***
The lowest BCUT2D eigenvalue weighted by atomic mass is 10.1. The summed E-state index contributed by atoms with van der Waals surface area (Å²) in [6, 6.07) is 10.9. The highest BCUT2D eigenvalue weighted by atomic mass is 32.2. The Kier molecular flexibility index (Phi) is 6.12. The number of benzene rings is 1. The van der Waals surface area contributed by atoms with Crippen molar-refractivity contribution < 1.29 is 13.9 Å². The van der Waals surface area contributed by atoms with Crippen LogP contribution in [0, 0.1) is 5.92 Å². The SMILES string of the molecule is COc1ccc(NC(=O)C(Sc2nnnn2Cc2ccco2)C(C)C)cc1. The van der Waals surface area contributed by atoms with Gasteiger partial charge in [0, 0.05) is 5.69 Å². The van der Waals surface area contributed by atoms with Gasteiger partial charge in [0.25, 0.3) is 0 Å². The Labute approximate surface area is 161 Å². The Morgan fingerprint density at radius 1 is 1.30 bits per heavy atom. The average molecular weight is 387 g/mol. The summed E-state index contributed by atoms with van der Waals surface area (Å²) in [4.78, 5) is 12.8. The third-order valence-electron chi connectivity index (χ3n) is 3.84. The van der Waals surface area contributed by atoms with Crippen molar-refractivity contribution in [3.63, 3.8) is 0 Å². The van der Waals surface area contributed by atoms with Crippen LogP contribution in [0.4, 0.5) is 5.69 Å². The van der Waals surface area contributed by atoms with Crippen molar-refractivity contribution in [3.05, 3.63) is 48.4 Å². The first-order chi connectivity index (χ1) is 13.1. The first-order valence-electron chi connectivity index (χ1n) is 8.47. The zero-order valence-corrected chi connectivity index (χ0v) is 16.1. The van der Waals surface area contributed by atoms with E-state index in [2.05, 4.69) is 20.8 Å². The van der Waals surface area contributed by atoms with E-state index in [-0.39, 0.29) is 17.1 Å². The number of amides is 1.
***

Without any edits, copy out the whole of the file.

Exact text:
The lowest BCUT2D eigenvalue weighted by atomic mass is 10.1. The summed E-state index contributed by atoms with van der Waals surface area (Å²) in [6, 6.07) is 10.9. The highest BCUT2D eigenvalue weighted by atomic mass is 32.2. The Kier molecular flexibility index (Phi) is 6.12. The number of benzene rings is 1. The van der Waals surface area contributed by atoms with Crippen molar-refractivity contribution < 1.29 is 13.9 Å². The van der Waals surface area contributed by atoms with Crippen LogP contribution in [0, 0.1) is 5.92 Å². The SMILES string of the molecule is COc1ccc(NC(=O)C(Sc2nnnn2Cc2ccco2)C(C)C)cc1. The van der Waals surface area contributed by atoms with Gasteiger partial charge in [0, 0.05) is 5.69 Å². The van der Waals surface area contributed by atoms with Gasteiger partial charge in [0.25, 0.3) is 0 Å². The Labute approximate surface area is 161 Å². The Morgan fingerprint density at radius 1 is 1.30 bits per heavy atom. The average molecular weight is 387 g/mol. The summed E-state index contributed by atoms with van der Waals surface area (Å²) in [4.78, 5) is 12.8. The third-order valence-electron chi connectivity index (χ3n) is 3.84. The van der Waals surface area contributed by atoms with Crippen molar-refractivity contribution in [3.63, 3.8) is 0 Å². The van der Waals surface area contributed by atoms with Crippen LogP contribution in [0.4, 0.5) is 5.69 Å². The van der Waals surface area contributed by atoms with Crippen molar-refractivity contribution in [3.05, 3.63) is 48.4 Å². The first-order chi connectivity index (χ1) is 13.1. The first-order valence-electron chi connectivity index (χ1n) is 8.47. The zero-order valence-corrected chi connectivity index (χ0v) is 16.1. The van der Waals surface area contributed by atoms with E-state index in [2.05, 4.69) is 20.8 Å². The van der Waals surface area contributed by atoms with E-state index in [-0.39, 0.29) is 17.1 Å². The number of amides is 1.